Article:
Ex-Prudential Broker Pushes To Kill SEC Suit

By Richard Vanderford

Law360, New York (January 23, 2012, 7:14 PM ET) — Frederick O’Meally, a former Prudential Securities Inc. broker who beat U.S. Securities and Exchange Commission fraud allegations connected to market timing, asked a federal judge Monday to toss a jury’s related finding of negligence.

The jury, which threw out almost the entire SEC case in December, had no evidence from which it could find even negligence, O’Meally’s lawyers said in a written brief.

A former senior vice president at Prudential who was among its top 10 brokers, O’Meally was accused of market timing on behalf of his hedge fund clients even though mutual funds he traded in demanded he stop. Market timing is a trading strategy in which investors — often hedge funds — quickly buy and sell mutual funds shares to take advantage of perceived inefficiencies in their pricing.

A jury rejected the SEC’s fraud claims but did find O’Meally liable for negligence with respect to six of the 60 mutual funds he traded in.

“Negligence is a distinct cause of action with elements that are very different from the elements needed to establish fraud,” O’Meally’s lawyers wrote in a brief. “The SEC made a strategic decision not to put on a negligence case and failed to present evidence necessary for the negligence claim.”

The lawyers asked U.S. District Judge Laura Taylor Swain, who presided over the case, to throw out the negligence finding and enter a judgment as a matter of law.

O’Meally was accused along with several of his colleagues for securities fraud in connection with his market timing. He was the only one to go to trial. Three of O’Meally’s colleagues settled similar suits against them over the alleged wrongdoing, which the SEC said took place from 2001 to 2003.

SEC lawyers noted that O’Meally was not on trial for market timing, but said that as head of a Prudential specialized market timing group, O’Meally tried to dodge mutual funds’ efforts to stop him.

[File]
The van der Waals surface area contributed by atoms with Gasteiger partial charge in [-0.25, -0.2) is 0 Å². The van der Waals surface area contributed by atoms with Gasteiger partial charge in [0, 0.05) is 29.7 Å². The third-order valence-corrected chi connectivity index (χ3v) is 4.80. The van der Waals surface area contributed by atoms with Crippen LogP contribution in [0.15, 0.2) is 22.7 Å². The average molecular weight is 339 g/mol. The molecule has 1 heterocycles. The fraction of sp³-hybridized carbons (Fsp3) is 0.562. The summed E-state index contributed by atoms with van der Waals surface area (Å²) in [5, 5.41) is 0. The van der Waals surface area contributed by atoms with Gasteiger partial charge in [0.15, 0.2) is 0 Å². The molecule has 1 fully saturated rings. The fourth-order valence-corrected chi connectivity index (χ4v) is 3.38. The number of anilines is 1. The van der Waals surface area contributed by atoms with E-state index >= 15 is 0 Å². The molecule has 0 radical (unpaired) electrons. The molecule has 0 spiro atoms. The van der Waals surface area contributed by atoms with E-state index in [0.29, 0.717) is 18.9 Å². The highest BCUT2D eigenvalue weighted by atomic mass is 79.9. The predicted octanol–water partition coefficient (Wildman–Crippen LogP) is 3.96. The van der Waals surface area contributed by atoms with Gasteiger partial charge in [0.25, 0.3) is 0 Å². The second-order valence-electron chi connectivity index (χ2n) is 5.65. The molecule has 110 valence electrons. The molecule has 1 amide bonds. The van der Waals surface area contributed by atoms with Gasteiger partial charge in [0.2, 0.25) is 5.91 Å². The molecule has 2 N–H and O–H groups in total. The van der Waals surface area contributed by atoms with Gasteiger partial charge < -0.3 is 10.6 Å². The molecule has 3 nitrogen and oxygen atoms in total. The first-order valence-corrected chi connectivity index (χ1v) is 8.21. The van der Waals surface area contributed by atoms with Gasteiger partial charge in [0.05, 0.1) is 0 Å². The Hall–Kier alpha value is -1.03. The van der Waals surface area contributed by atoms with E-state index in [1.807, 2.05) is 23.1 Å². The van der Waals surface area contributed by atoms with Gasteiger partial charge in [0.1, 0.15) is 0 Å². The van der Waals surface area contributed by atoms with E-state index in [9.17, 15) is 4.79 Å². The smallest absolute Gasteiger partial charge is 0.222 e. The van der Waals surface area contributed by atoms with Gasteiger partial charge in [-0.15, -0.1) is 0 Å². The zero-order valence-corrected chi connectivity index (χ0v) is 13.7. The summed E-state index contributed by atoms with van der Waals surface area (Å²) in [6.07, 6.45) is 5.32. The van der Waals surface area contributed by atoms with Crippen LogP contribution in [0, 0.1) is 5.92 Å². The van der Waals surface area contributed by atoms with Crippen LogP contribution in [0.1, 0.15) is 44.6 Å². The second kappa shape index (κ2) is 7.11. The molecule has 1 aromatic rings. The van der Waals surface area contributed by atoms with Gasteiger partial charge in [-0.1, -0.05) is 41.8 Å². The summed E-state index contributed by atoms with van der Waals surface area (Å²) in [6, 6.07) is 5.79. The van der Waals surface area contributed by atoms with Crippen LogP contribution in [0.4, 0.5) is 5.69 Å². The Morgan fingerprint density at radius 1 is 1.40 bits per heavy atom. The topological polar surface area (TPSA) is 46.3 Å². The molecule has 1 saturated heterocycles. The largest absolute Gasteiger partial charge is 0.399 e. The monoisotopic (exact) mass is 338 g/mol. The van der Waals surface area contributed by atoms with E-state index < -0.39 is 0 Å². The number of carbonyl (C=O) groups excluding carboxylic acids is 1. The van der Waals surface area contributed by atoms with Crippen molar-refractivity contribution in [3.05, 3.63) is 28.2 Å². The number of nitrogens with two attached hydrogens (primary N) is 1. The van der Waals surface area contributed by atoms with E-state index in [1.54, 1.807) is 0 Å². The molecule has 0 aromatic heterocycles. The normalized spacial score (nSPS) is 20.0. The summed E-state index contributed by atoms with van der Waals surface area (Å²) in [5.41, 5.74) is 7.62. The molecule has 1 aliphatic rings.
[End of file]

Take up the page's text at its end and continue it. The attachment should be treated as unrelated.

When mutual funds suspended certain trading in the accounts he managed, he would open new accounts, for example. He also allegedly traded using more than one broker identification number, in order to get around restrictions that mutual funds had imposed.

O’Meally’s lawyer, though, told the jury the broker was a mid-level employee whose market timing was directed by clients and overseen by Prudential’s compliance staff and bosses.

As the top broker in his lower Manhattan office, O’Meally was also audited by the National Association of Securities Dealers, a FINRA predecessor, which approved his investment strategies, Harris said at opening arguments.

Prudential even spent $100,000 to develop a computer system that would facilitate O’Meally’s trades, he said.

Prudential Securities, which had several thousand employees at its peak, was sold in 2003 to Wachovia, which Wells Fargo & Co. later purchased.

O’Meally is represented by Jonathan Andrew Harris of Harris Cutler & Houghteling LLP and David Deitch of Ifrah Law.

The case is Securities and Exchange Commission v. O’Meally et al., case number 1:06-cv-06483, in the U.S. District Court for the Southern District of New York.

–Editing by Kat Laskowski.
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